Filing 237

WITHDRAWN PURSUANT TO NOTICE 240 FILED 8/5/08.....RESPONSE TO ORDER TO SHOW CAUSE by GUANTANAMO BAY DETAINEE LITIGATION. (Attachments: # 1 Exhibit 1, # 2 Exhibit 2, # 3 Exhibit 3, # 4 Exhibit 4, # 5 Exhibit 5, # 6 Exhibit 6, # 7 Exhibit 7)(Snodgrass, John) Modified on 8/6/2008 (ks, ).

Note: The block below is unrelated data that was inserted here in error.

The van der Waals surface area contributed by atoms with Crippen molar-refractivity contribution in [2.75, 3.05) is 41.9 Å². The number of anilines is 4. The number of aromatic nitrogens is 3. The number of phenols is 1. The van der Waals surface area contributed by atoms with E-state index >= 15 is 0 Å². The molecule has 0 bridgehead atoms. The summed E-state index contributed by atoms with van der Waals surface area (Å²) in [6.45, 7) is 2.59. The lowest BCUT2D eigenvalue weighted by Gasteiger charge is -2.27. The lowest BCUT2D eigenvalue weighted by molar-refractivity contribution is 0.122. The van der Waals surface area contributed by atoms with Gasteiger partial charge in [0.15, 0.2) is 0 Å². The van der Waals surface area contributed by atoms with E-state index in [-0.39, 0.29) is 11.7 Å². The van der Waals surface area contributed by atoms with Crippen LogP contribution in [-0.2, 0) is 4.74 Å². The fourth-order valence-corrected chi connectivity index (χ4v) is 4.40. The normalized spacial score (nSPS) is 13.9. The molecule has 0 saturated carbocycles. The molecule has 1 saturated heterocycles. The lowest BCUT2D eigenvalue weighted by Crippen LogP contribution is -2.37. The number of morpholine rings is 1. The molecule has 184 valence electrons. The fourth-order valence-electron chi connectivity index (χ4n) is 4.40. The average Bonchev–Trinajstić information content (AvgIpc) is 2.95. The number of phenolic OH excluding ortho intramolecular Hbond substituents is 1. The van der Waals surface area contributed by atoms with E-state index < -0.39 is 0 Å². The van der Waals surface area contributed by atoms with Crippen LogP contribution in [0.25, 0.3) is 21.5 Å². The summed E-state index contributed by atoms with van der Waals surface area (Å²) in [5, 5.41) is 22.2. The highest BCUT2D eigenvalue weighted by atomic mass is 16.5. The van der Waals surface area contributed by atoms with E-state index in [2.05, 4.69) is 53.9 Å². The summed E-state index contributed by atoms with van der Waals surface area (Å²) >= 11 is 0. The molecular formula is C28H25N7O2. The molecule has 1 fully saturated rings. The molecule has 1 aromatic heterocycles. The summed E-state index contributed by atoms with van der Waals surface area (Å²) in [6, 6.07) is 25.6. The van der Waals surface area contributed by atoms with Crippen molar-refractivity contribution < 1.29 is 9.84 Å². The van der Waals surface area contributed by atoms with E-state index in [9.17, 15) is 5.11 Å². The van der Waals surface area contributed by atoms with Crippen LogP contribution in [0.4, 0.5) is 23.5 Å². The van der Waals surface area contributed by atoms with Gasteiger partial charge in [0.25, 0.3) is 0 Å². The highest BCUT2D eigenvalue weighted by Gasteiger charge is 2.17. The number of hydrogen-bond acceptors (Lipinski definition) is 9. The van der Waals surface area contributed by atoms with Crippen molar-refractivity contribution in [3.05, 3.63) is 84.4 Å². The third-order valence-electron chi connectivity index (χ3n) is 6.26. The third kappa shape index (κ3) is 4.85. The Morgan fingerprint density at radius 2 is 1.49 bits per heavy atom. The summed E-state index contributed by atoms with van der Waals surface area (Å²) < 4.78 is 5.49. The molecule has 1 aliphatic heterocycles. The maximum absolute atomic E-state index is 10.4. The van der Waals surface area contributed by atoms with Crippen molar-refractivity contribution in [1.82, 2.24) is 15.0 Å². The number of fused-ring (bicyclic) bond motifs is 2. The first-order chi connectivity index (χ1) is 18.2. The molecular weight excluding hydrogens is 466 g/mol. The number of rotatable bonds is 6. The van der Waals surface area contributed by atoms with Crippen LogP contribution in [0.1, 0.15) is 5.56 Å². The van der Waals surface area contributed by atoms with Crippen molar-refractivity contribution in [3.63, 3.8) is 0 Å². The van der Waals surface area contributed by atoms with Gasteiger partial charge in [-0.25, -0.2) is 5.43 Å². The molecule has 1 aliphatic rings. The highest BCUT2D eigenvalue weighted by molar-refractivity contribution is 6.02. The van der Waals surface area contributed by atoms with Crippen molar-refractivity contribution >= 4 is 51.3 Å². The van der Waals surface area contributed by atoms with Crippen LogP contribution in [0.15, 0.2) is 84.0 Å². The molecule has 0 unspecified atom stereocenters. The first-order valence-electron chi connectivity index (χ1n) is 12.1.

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IN RE: GUANTANAMO BAY DETAINEE LITIGATION Doc. 237 PREVIOUSLY FILED WITH THE COURT SECURITY OFFICER AND CLEARED FOR PUBLIC FILING ON AUG. 1, 2008 David L. Engelhardt (DC429886) John C. Snodgrass (DC473864) Lisa M. Kaas (DC492302) Erin C. Wilcox (DC982059) DICKSTEIN SHAPIRO LLP 1825 Eye Street, NW Washington, DC 20006-5403 Tel. (202) 420-2200 Fax (202) 420-2201 Counsel for Petitioner Salah Ali Abdullah Ahmed Al Salami, ISN 693 UNITED STATES DISTRICT COURT FOR THE DISTRICT OF COLUMBIA __________________________________________ ) IN RE: ) ) Misc. No. 08-0444 (TFH) PETITIONERS SEEKING HABEAS ) CORPUS RELIEF IN RELATION TO ) Civil Action No. 05-2452 (PLF) PRIOR DETENTIONS AT ) GUANTANAMO BAY ) __________________________________________) RESPONSE TO ORDER TO SHOW CAUSE Counsel for petitioner Salah Ali Abdullah Ahmed Al Salami (ISN 693) hereby submit this response to the Court's Order1 of July 2, 2008 to show cause why this action should not be dismissed as moot. Counsel for petitioner respectfully submit that, despite the death of petitioner, issues remain that this Court can and should resolve. INTRODUCTION The Court should decline to dismiss this petition as moot for two reasons. First, the circumstances of the instant petition present what appears to be a novel issue that this Court should address in the interests of justice. Respondents have not "produced the body" sufficiently to moot this habeas proceeding. Respondents retain important parts of petitioner's body 1 Order, Al Salami, et al. v. Bush, et al., No. 1:05-cv-02452-PLF, Doc. # 54 (July 2, 2008). DSMDB-2475905v02 collected during the U.S. military's autopsy thereof. Nor is this petition of the type that typically becomes moot upon death of the petitioner, such as when petitioner is a former prisoner seeking to overturn a wrongful conviction that negatively impacts his life after release, or when petitioner suffers an explainable death while challenging his unlawful detention. Here, Petitioner died, in suspicious and unverifiable circumstances, after being held for years without charge in the custody that was being challenged, and respondents, who claim to have completed their investigation into petitioner's death ­ an alleged suicide that they characterized as an act of "asymmetric warfare"2 ­ have refused to release any information about that investigation and indeed still retain, and refuse to share, key evidence. That evidence includes certain organs and tissues of petitioner ­ i.e., part of his body or "corpus" ­ essential to a medicolegal determination of the cause and manner of death. This Court can and should, at a minimum, order the remainder of petitioner's body released. Counsel is aware of no authority requiring dismissal of a habeas petition in the unique circumstances presented here. Second, courts have recognized an exception to the mootness doctrine in cases where there exist issues of substantial public importance or great public interest. There can be no doubt that the real story behind the first deaths of detainees (three died that day) in U.S. military custody at Guantánamo Bay is of tremendous concern to the American public, to the families of the men who died, and indeed, to the entire international community. If the instant petition is dismissed as moot, the Court may effectively foreclose access to the truth about what happened.3 See Sgt. Sara Wood, Three Guantánamo Bay Detainees Die of Apparent Suicide, Am. Forces Press Serv. (June 10, 2006), available at id=16080 (last visited July 24, 2008) (quoting Navy Rear Adm. Harry B. Harris); see also U.S. Department of Defense News Transcript, June 20, 2006: Radio Interview with Deputy Assistant Secretary Stimson on the Washington Post Radio, 1500 AM, 107.7 FM, Washington D.C., at 2. 3 2 On June 14, 2007, counsel for petitioner filed a Freedom of Information Act ("FOIA") request with the Department of Defense seeking information concerning the detention and death of Al 2 DSMDB-2475905v02 BACKGROUND Petitioner Salah Ali Abdullah Ahmed Al Salami, a Yemeni national, died while in U.S. custody at Guantánamo Bay on or around June 10, 2006, purportedly by suicide. During petitioner's imprisonment at Guantánamo, counsel and petitioner's family received no information about petitioner's status or the reasons for his detention. The government never filed a factual return. No Combatant Status Review Tribunal ("CSRT") records that can be linked to petitioner have been produced, and an undated one and one-half page Summary of Administrative Review Board4 Proceedings for an unnamed detainee listed only as "ISN 693" cannot be definitively identified with petitioner (it reflects that the detainee in question was not even in attendance), describes no charges against the detainee, and provides no information about the reasons for his detention.5 Counsel never got a chance to meet with petitioner. He died at the very time counsel was making arrangements to visit the base, less than a month after Salami. To date, no documents or information have been produced in response to that FOIA request, despite the government's representation that the investigation into petitioner's death has officially closed. (See Stipulated Mot. For Extension of Time, Dickstein Shapiro LLP v. Department of Defense, et al., No. 1:08-cv-226-PLF, ¶ 2 (D.D.C. June 12, 2008).) Earlier this year, counsel filed a FOIA action in this Court, Dickstein Shapiro LLP v. Department of Defense, et al., No. 1:08-cv-226-PLF (D.D.C. filed Feb. 11, 2008), which was designated as a related case to the instant habeas proceeding. The Court has ordered defendants to file a dispositive motion on or before August 15, 2008. (Minute Order, Dickstein Shapiro LLP v. Department of Defense, et al., No. 1:08-cv-226-PLF (D.D.C. June 13, 2008). Counsel for petitioner expects defendants in the FOIA action to resist producing the requested records. The Administrative Review Board or "ARB" "process" purportedly is designed "to assess annually the need to continue to detain each enemy combatant," and at which the detainee may "explain why he is no longer a threat to the United States and its allies." Order, Administrative Review Procedures for Enemy Combatants in the Control of the Department of Defense at Guantanamo Bay Naval Base, Cuba (May 11, 2004), available at news/May2004/d20040518gtmoreview.pdf (last visited July 24, 2008). 5 4 See attached Ex. 1. 3 DSMDB-2475905v02 DOJ informed counsel they were cleared to do so,6 and without knowing that his father (and next friend on this petition) had prepared a videotaped message asking him to cooperate with his American attorneys. After the death of petitioner and the two other detainees who died that day, respondents made statements to the press dismissing the deaths as "clearly planned by the detainees as a way to advance their cause in the war on terror . . . not an act of desperation,"7 and calling petitioner a "mid- to high-level al Qaeda operative with links to principal al Qaeda facilitators and senior membership."8 Of course, these unsupported claims cannot be officially confirmed because no ARB or CRST records or evidence summaries readily linked to petitioner contain any information about the reasons for his detention. Respondents have claimed that petitioner was found hanging in his cell. Following an autopsy by a U.S. military pathologist, the shell of petitioner's body (less a number of organs and tissues) was returned to Yemen five days later and identified by next of kin. Petitioner's father vehemently disputes that his son would have committed suicide, which is viewed as sacrilege in Islam.9 6 Email from Andrew Warden, U.S. Dept. of Justice, to John Snodgrass, Dickstein Shapiro LLP (May 16, 2006) (stating that "you have satisfied the requirements for privileged access to petitioner Al Salami") (attached hereto as Ex. 2). Sgt. Sara Wood, Three Guantánamo Bay Detainees Die of Apparent Suicide, Am. Forces Press Serv. (June 10, 2006), available at id=16080 (last visited July 24, 2008) (citing Navy Rear Adm. Harry B. Harris). 8 7 Sgt. Sara Wood, DoD Identifies Guantanamo Detainee Suicides, Am. Forces Press Serv. (June 12, 2006), available at (last visited July 24, 2008). See Family Disputes Guantanamo Suicide, (June 14, 2006), attached as Ex. I to Emergency Mot. For Preservation Order, Al Salami, et al. v. Bush, et al., No. 1:05-cv-02452PLF, Doc. # 17 (June 19, 2006) (quoting petitioner's father: "This idea of suicide is a lie. My son wouldn't commit suicide. My son was among those who memorised the Quran and was 4 DSMDB-2475905v02 9 Respondents never have released the results of the autopsies or the investigation into the death of petitioner on that June day more than two years ago.10 A second, independent autopsy of petitioner's body was performed in Yemen by a team of pathologists led by the chief of the Institute of Legal Medicine of Lausanne University; however, because certain key organs and tissues ­ including specifically the larynx, hyoid bone, and thyroid cartilage, some or all of which uniquely can permit a pathologist to distinguish between hanging and manual strangulation (i.e., homicide) ­ were not returned with the body, the results of this second autopsy were inconclusive.11 The international human rights organization that coordinated this second autopsy attempted to obtain answers to the questions raised by the second autopsy from respondents' military pathologist,12 but received no reply.13 On information and belief, committed to his religion. . . . He was assassinated by American soldiers and I call on the Yemeni and American governments for an international investigation."). Shortly after learning of petitioner's death, counsel for petitioner moved the Court for an emergency order to preserve evidence relating to petitioner's detention and death. Emergency Mot. for Preservation Order, Al Salami, et al. v. Bush, et al., No. 1:05-cv-02452-PLF, Doc. # 17 (June 19, 2006). The Court never ruled on that motion. 11 10 Nor were and the nail clippings from petitioner's fingers and toes returned, which could contain trace evidence showing that he had scratched an attacker in self defense, for example. See Letter from Rachid Mesli, Legal Director, Alkarama for Human Rights, to Dr. Craig T. Mallak, Armed Forces Medical Examiner (June 29, 2006) (attached hereto as Ex. 3). On information and belief, the same critical samples were retained by U.S. authorities in the cases of the two other detainees who died on June 10, 2006. 12 In a letter to Armed Forces Medical Examiner Dr. Craig T. Mallak of June 29, 2006, the Legal Director of Geneva-based Alkarama For Human Rights sought to establish communication between Dr. Mallak and the team of pathologists who conducted the second autopsy of petitioner's body in Yemen, stating that the team "needs some documents, materials and explanations from your side in order for them to finalize their report of autopsy" and requesting, among other things, the rest of petitioner's organs and tissues and the report of the investigation at Guantánamo, including the circumstances of discovery of petitioner's body, the exact nature of the ligatures purportedly used, whether and what reanimation measures were taken, photographs, and records pertaining to petitioner's emotional state. Not surprisingly, no response was received. 5 DSMDB-2475905v02 respondents remain in possession of the numerous parts of petitioner's body14 that were missing upon its return to Yemen, and they therefore hold the key that would unlock the truth about the circumstances of petitioner's death. DISCUSSION I. The Standard For Dismissal On Grounds Of Mootness The doctrine of mootness derives from Article III, § 2, of the Constitution, which requires the existence of a "case or controversy" for federal jurisdiction to lie. E.g., Spencer v. Kemna, 523 U.S. 1, 7 (1998); Liner v. Jafco, Inc., 375 U.S. 301, 306 n.3 (1964). In addition to Article III, discretionary components of the doctrine have developed, based upon concerns of remedial utility and judicial administration. But, even within the federal courts' Article III decisions, there is flexibility in the application of the mootness doctrine. See 13A Wright, Miller & Cooper, Federal Practice and Procedure: Jurisdiction 2d § 3533.1. In fact, most decisions focus on the court's "ability to provide any presently meaningful remedy." Id. At the core of the various components of the mootness doctrine "is a search for the possibility that granting a present determination of the issues offered, and perhaps the entry of more specific orders, will have some effect in the real world." Id. Mootness issues that arise in cases such as this, where events or changed circumstances overtake the pace of adjudication, typically compel a "highly individualistic, and usually intuitive, appraisal of the facts of each case." Id. § 3533. In addition to revolving around 13 Adam Beaumont, Doubt Cast Over Guantanamo "Suicides," swissinfo (Mar. 2, 2007), available at (last visited July 24, 2008) (attached hereto as Ex. 4). The report of the second autopsy of petitioner's body (original and English translation attached hereto as Exs. 5 and 6, respectively) lists as missing or not identifiable the following organs: larynx and pharynx, thyroid cartilage, hyoid bone, upper section of the trachea, part of the neck musculature, cervical ganglions, esophagus, renal lodges, mesentery, suprarenals, pancreas, gall bladder, prostate, testicles, appendix, and pituitary gland. 6 DSMDB-2475905v02 14 specific facts, the mootness inquiry may be "shaped by the desire to decide, or to avoid deciding, difficult issues or matters that seem affected with a public interest," thus defying any attempt to force the analytic steps into neatly carved boxes. Id. The central theme of cases in which mootness was rejected because something remained that the court could accomplish ­ regardless of the specific facts and rationale ­ is that "decision should not be denied if a worthwhile remedy can be given." Id. § 3533.3 (emphasis added). Thus, the Court's assessment here should turn on the general policy of granting effective relief whenever the Court can do so. A. Mootness In The Context Of Habeas Corpus Although the Great Writ of habeas corpus historically was an instrument to secure production of "the body" of the petitioner before a tribunal to test the legality of detention, see, e.g., Carafas v. LaVallee, 391 U.S. 234, 238 (1968), the federal habeas statute contemplates the existence of some "other remedy" besides the petitioner's presentation or release. The statute broadly describes the relief that may be granted, requiring the courts to "summarily hear and determine the facts, and dispose of the matter as law and justice require." 28 U.S.C. § 2243 (emphasis added); Carafas, 391 U.S. at 239 (noting that the 1966 amendments to the statute contemplate the potential of relief other than release from custody); Sanders/Miller v. Logan, 710 F.2d 645, 656 (10th Cir. 1983) (holding habeas suit not mooted by parole, and remanding for vacation of conviction and "any further relief which law and justice require on further consideration of the cause by the district court"). This flexibility is exemplified by a decision of the D.C. Circuit, in a habeas proceeding brought by a petitioner who, following his conviction and confinement for robbery, was transferred from Lorton prison to the D.C. jail, while his appeal from a rejected petition was pending in the Fourth Circuit. Petitioner alleged that the government transferred him to thwart his appeal). The D.C. Circuit held that the appeal was not mooted by this illegal transfer and 7 DSMDB-2475905v02 continued, "whatever grounds there may have been for the transfer . . . [i]t is not too much to require that [respondent/appellee corrections officials] justify their course." Bolden v. Clemmer, 298 F.2d 306, 309 (D.C. Cir. 1961) (noting that the district courts have the "power in a habeas corpus proceeding to dispose of the matter as the law may require"). Suspicious of the reasons behind the transfer, the Court in that case was willing to entertain relief other than the traditional presentation or release of petitioner, implying that petitioner should promptly be returned to Lorton. Id. Several years later, in Carafas v. LaVallee, the Supreme Court made clear that a habeas petition is not rendered moot by the petitioner's release from custody. 391 U.S. at 238 (holding that the "in custody" requirement of 28 U.S.C. § 2254 is determined at the time the petition is filed). Where a habeas petitioner who was in custody at the time of filing his petition is no longer in custody, and seeks to show that subsequent release has not rendered his petition moot, he must demonstrate that he continues to present a "case or controversy" for the court to decide. E.g., Qassim v. Bush, 466 F.3d 1073, 1078 (D.C. Cir. 2006), citing Zalawadia v. Ashcroft, 371 F.3d 292, 297 (5th Cir. 2004); Kemplen v. Maryland, 428 F.2d 169, 171 (4th Cir. 1970) (holding habeas petition not moot where petitioner was released from custody but stigmatized; "the result that we reach today will apparently mean something to the petitioner and will be more than a mere exercise in judicial futility"). While a number of courts have had occasion to consider the survival of habeas petitions following the death of the petitioner, typically finding such cases to be moot,15 none appear to have considered a death in the unique circumstances presented here. See, e.g., Brooks v. Estelle, 702 F.2d 84 (5th Cir. 1983) (petition moot after death sentence carried out); Hann v. Hawk, 205 F.2d 839 (8th Cir. 1953) (petitioner died before decision on appeal by warden; appeal concerning legality of petitioner's release from state prison in habeas 8 DSMDB-2475905v02 15 II. This Case Is Not Moot Because Respondents Still Retain A Portion Of Petitioner's Body As explained in more detail supra, counsel for petitioner have reason to believe that respondents remain in possession of multiple organs from petitioner's body, including among other things his larynx and pharynx, thyroid cartilage, hyoid bone, upper trachea, and part of his neck musculature.16 See Exs. 3, 6. Combined with other evidence apparently withheld by respondents, these organs and tissues are needed to determine how petitioner died. Because this Court has the power to order the production of petitioner's body via this habeas action, and because significant parts of petitioner's body have yet to be produced, the Court can grant effective relief by requiring respondents, at a minimum, to produce forthwith all organs, tissues, or other anatomical samples taken from petitioner's body. The Court also could, in the interests of justice, require the production of all evidence and reports relating to respondents' investigation of petitioner's death while in their custody. Because the Court can provide a remedy that comports with the principles of habeas corpus relief, would finally end the "continuing effects" of petitioner's detention (i.e., by the full and complete repatriation of proceeding was moot); Parkman v. Harrison, No. 01-7028, 2002 WL 1461799, at *1 (D.C. Cir. 2002) (no discussion of mootness finding; citing Hann v. Hawk); In re Kravitz, 504 F. Supp. 43 (M.D. Pa. 1980) (petitioner died while petition pending; neither social stigma of murder conviction nor inability to inherit from victim avoided mootness); United States ex rel. Schwartz v. Lennox, 320 F. Supp. 754 (E.D. Pa. 1971) (petitioner died before argument on petition; case was moot where there was no showing that retirement benefits would have been more in absence of conviction; moreover, writ not intended to be used by beneficiaries). Should respondents dispute this fact, the burden is on them to prove otherwise. Assuming a dispute over facts, the party claiming mootness bears the burdens of production and persuasion in demonstrating that mootness has in fact occurred. See, e.g., Firefighters Local 1784 v. Stotts, 467 U.S. 561, 569 (1984); In re Sokolowski, 205 F.3d 532, 534 (2d Cir. 2000) (debtor claimed automobile creditor's appeal of injunction against repossession was moot because car was no longer in her possession; mootness rejected because debtor "failed to proffer competent evidence to support her claim * * * "). 9 DSMDB-2475905v02 16 petitioner's body to Yemen), and would serve the interests of justice, the Court should decline to find this habeas petition moot. Indeed, a number of courts have held that an action seeking injunctive relief is not mooted by the partial completion of an act, the full completion of which could very well moot the case. For example, in West v. Secretary of Department of Transportation, the Ninth Circuit considered the mootness of a case seeking to enjoin construction of a highway and to declare that an environmental impact statement was required. Despite the completion of part of the project, the court ruled that worthwhile remedies remained available ­ for example, the court could address the remainder of the project via injunctive relief. 206 F.3d 920, 924-26 & n.4, 929-30 (9th Cir. 2000) (quoting Wright & Miller, 13A Wright, Miller & Cooper, Federal Practice and Procedure: Jurisdiction 2d § 3533.3: "The central question of all mootness problems is whether changes in the circumstances that prevailed at the beginning of litigation have forestalled any occasion for meaningful relief. . . . [C]ourts must be careful to appraise the full range of remedial opportunities."); see also San Diego Chapter of Surfrider Found. v. Dalton, 196 F.3d 1057, 1058 n.1 (9th Cir. 1999) (action for injunction not moot where first phase of project complete but second not yet begun). Similarly, the Fifth Circuit declined to dismiss a case as moot that challenged a public housing project under the National Environmental Policy and Historic Preservation Acts, where the redevelopment project was partially complete, but where substantial work that could be addressed by an injunction remained to be done. Coliseum Square Ass'n v. Jackson, 465 F.3d 215, 227-28 (5th Cir. 2006), cert. denied, 128 S. Ct. 40 (Mem.) (2007). See also Rockford Drop Forge Co. v. Donovan, 672 F.2d 626, 629 (7th Cir. 1982) (action to quash inspection warrant not moot where warrant was partially executed, because further inspection was desired). 10 DSMDB-2475905v02 Even more closely analogous to the issue here is a decision of the Second Circuit in a case where the plaintiff prisoner had been transferred to another facility, but something of his was retained by the transferring facility. Thompson v. Carter, 284 F.3d 411 (2d Cir. 2002). The prisoner, Thompson, brought an action seeking, inter alia, an order that one of the corrections officers at the original prison return medication that had been seized from him. The defendants claimed that the case was moot because Thompson had requested only injunctive relief and because he was no longer confined at the original prison where the defendants were employed. But the court held that the action was not moot, stating that, "[i]n this case, a live controversy continues between Thompson and Carter: Thompson's request for an order directing Carter to return Thompson's medications." Id. at 415. This was not, the court said, "the more usual [scenario] in which the inmate plaintiff seeks prospective relief . . . against employees at one facility that would be useless after his transfer to a second facility." Id. Rather, Thompson retained a legally cognizable interest in the injunctive relief sought. And finally, the D.C. Circuit found a continuing controversy that avoided mootness in a case where the FBI would retain possession of certain evidence demanded by plaintiffs. In Utz v. Cullinane, 520 F.2d 467 (D.C. Cir. 1975), several plaintiffs who had been arrested for and charged with various crimes brought an action for injunctive and declaratory relief to enjoin the D.C. Chief of Police and the director of the police department's records division from transmitting plaintiffs' arrest records (including fingerprint cards) to the FBI, and seeking the return of the records already sent. One of the arguments asserted on appeal by defendantappellees was that the case was moot, because the plaintiff-appellants' criminal cases had been disposed of and they therefore could not be prejudiced by pre-conviction dissemination of arrest records. But the Court found that substantial rights of the appellants remained to be vindicated, 11 DSMDB-2475905v02 because the FBI would retain the records already in their possession unless relief was granted, explaining: Appellants' constitutional and statutory claims are essentially grounded in the contention that routine dissemination whether preconviction or postexoneration is improper and results in a legally cognizable harm; in the absence of an adjudication by this court, the arrest record of appellant Bolling will remain with the FBI, and those of appellants Utz and Boyd will be transmitted to the FBI, while an adjudication in their favor will eventuate in an order to retrieve those already sent and to refrain from sending those still in the sole possession of the Metropolitan Police. Clearly, we are presented with a continuing live legal controversy affecting . . . substantial rights. Id. at 472-73 n.9 (emphasis added). See also FTC v. Ernstthal, 607 F.2d 488, 489 (D.C. Cir. 1979) (in appeal from enforcement of subpoenas in FTC proceeding, where FTC retained possession of subpoenaed documents and did not intend to return them if consent decree was reached, Judge Bazelon held that the case was not mooted by the impending disposition of the proceeding, stating "[t]here thus remains a live controversy between the parties"). Common to all of these cases is that the challenged conduct resulted in continuing harm, and the courts still could act to remedy that harm by limiting it prospectively, just as is the situation before the Court on this petition. In these circumstances, the parties retain a legally cognizable interest in the outcome of the matter, despite perhaps some piece of it being "said and done." Counsel for petitioner recognize the novelty of the position that respondent's partial production of petitioner's body following his death in custody is not sufficient to avoid mootness, but the case law cited above supports this position. Moreover, the unique circumstances of this case ­ the suspicious death of petitioner, the lack of any meaningful information or evidence from respondents, and the secretive and highly controversial nature of Guantánamo in general ­ warrant injunctive relief in the interests of justice. 12 DSMDB-2475905v02 III. Substantial Public Interest Militates In Favor Of The Court Deciding This Case In addition to the continuing interests at stake in this petition described above that should avoid mootness, courts have recognized an exception to mootness in cases where issues of significant public importance are involved. "[I]t is settled doctrine that courts go further both to give and withhold relief in the light of consideration of public interest." Alton & So. Ry. v. Int'l Ass'n of Machinists, 463 F.2d 872, 880 (D.C. Cir. 1972), citing Virginian Ry. Co. v. Sys. Federation No. 40, 300 U.S. 515, 552 (1937). For example, the Ninth Circuit has extolled the "public interest in having the issue now before the court resolved with some hope of finality" in a case that the court said "affects the most sensitive of human relationships" (there, the relation between a father and his children; here, the interest of petitioner's father in laying his son ­ all of him ­ to rest) and "also directly involves the vital jurisdictional harmony of two sovereign entities" (there, the State of Montana and the Blackfeet Tribe; here, potentially the U.S. and Yemen). U.S. ex rel. Cobell v. Cobell, 503 F.2d 790, 794 (9th Cir. 1974) (appeal of issuance of writ in habeas proceeding brought by father to secure release of children from grandmother's custody was not moot where there had been voluntary cessation of the challenged conduct). And the Supreme Court of California ruled, in a habeas proceeding, that "issues of grave public concern" would be decided. In re M., 473 P.2d 737, 741 (Cal. 1970) (holding, despite that petitioner was released from detention and effectively was granted the habeas relief sought, that juvenile courts may not automatically order pre-hearing detention). The court doubted that it would have another opportunity to resolve the important issues raised and therefore declined to declare the case moot on its unusual facts. Id. at 743. Although the recognized "desirability of judicial determinations of important questions," standing alone, will not avoid dismissal of an otherwise moot case, e.g., Alton & So. Ry., 463 F.2d at 880, here, petitioner's habeas case is not moot for the reasons discussed in the 13 DSMDB-2475905v02 section above. And while some decisions require a showing of the potential for recurrence of the challenged conduct, the D.C. Circuit has observed that, the greater the level of public interest, the lesser the need for the possibility of recurrence to justify decision. Id.; cf. Richardson v. Ramirez, 418 U.S. 24, 35-36 (1974) (noting the strong practical argument that conduct "incapable of repetition" should be redressed in the public interest because evading review (citation omitted, emphasis added)). The fact that the people of this nation and the world have been and remain intensely interested in the ongoing imprisonment without charge of hundreds of individuals at Guantánamo Bay, combined with the Supreme Court's recent decision in Boumediene and its repercussions in this Court, undeniably show that the Court is confronting issues of international notoriety. Moreover, given the significant media attention accorded the first deaths at Guantánamo in 2006, of which petitioner was one; the subsequent lack of information from the government concerning the investigation (and indeed the government's brazen efforts in this action to review and indefinitely preclude disclosure of all evidence concerning the deceased detainees, including everything in their cells, even privileged attorney-client communications)17; and the release of the independent autopsy findings concerning petitioner and public call for answers from the U.S. government,18 there can be no doubt that this particular action is of substantial public importance. 17 See Resp'ts' Mot. For Procedures Related to Review of Certain Detainee Materials and Request For Expedited Briefing, Al Salami, et al. v. Bush, et al., No. 1:05-cv-02452-PLF, Doc. # 21 (July 7, 2006). See, e.g., Letter from Santiago A. Canton, Executive Director, Inter-American Commission on Human Rights, Organization of American States, to Michael Ratner and Maria Lahood, Center for Constitutional Rights (June 12, 2006) (attached hereto as Ex. 7) (describing request that the government provide information about the alleged suicides within 10 days), Adam Beaumont, Doubt Cast Over Guantanamo "Suicides," swissinfo (Mar. 2, 2007), available at 14 DSMDB-2475905v02 18 Were the Court to grant injunctive relief in this action requiring respondents to produce the remainder of petitioner's body and release the evidence and records associated with the investigation of his death, it is entirely possible that the evidence could demonstrate that petitioner died of homicide, not suicide, and could even implicate his killer or killers. The very real potential of a government cover-up of this magnitude with regard to Guantánamo strongly counsels that the Court decide this case in the interests of justice, transparency, and public understanding. CONCLUSION For cause shown above, counsel for petitioner respectfully submit that the Court should decline to find the instant habeas petition to have been mooted by the untimely death of petitioner in respondents' custody. Petitioner's body has not been fully returned and thus cannot be fully laid to rest. Moreover, it would be a fundamental miscarriage of justice to permit the evidence concerning petitioner's death to be buried with the same callous disregard that respondents exhibited toward petitioner's rights during the last years of his life. Dated: July 25, 2008 Respectfully submitted, DICKSTEIN SHAPIRO LLP /s/ Lisa M. Kaas David L. Engelhardt (DC429886) John C. Snodgrass (DC473864) Lisa M. Kaas (DC492302) Erin C. Wilcox (DC982059) DICKSTEIN SHAPIRO LLP 1825 Eye Street, NW Washington, DC 20006-5403 Tel. (202) 420-2200 Fax (202) 420-2201 (last visited July 25, 2008) (attached hereto as Ex. 4). 15 DSMDB-2475905v02 Counsel for Petitioner Salah Ali Abdullah Ahmed Al Salami, ISN 693 16 DSMDB-2475905v02 CERTIFICATE OF SERVICE I hereby certify that on this 25th day of July, 2008, a true and correct copy of the foregoing Response To Order To Show Cause was filed by hand-delivery with the Court Security Officer for clearance for public filing, who served copies upon the following: James J. Schwartz U.S. DEPARTMENT OF JUSTICE 20 Massachusetts Avenue, NW Washington, DC 20001 Judry Laeb Subar U.S. DEPARTMENT OF JUSTICE P.O. Box 833 Suite 7342 Washington, DC 20044-0833 Terry Marcus Henry U.S. DEPARTMENT OF JUSTICE CIVIL DIVISION P.O. Box 883 20 Massachusetts Avenue, NW Suite 7144 Washington, DC 20044 Andrew I. Warden U.S. DEPARTMENT OF JUSTICE, CIVIL DIVISION FEDERAL PROGRAMS BRANCH 20 Massachusetts Avenue, NW Washington, DC 20530 /s/ John C. Snodgrass John C. Snodgrass 17 DSMDB-2475905v02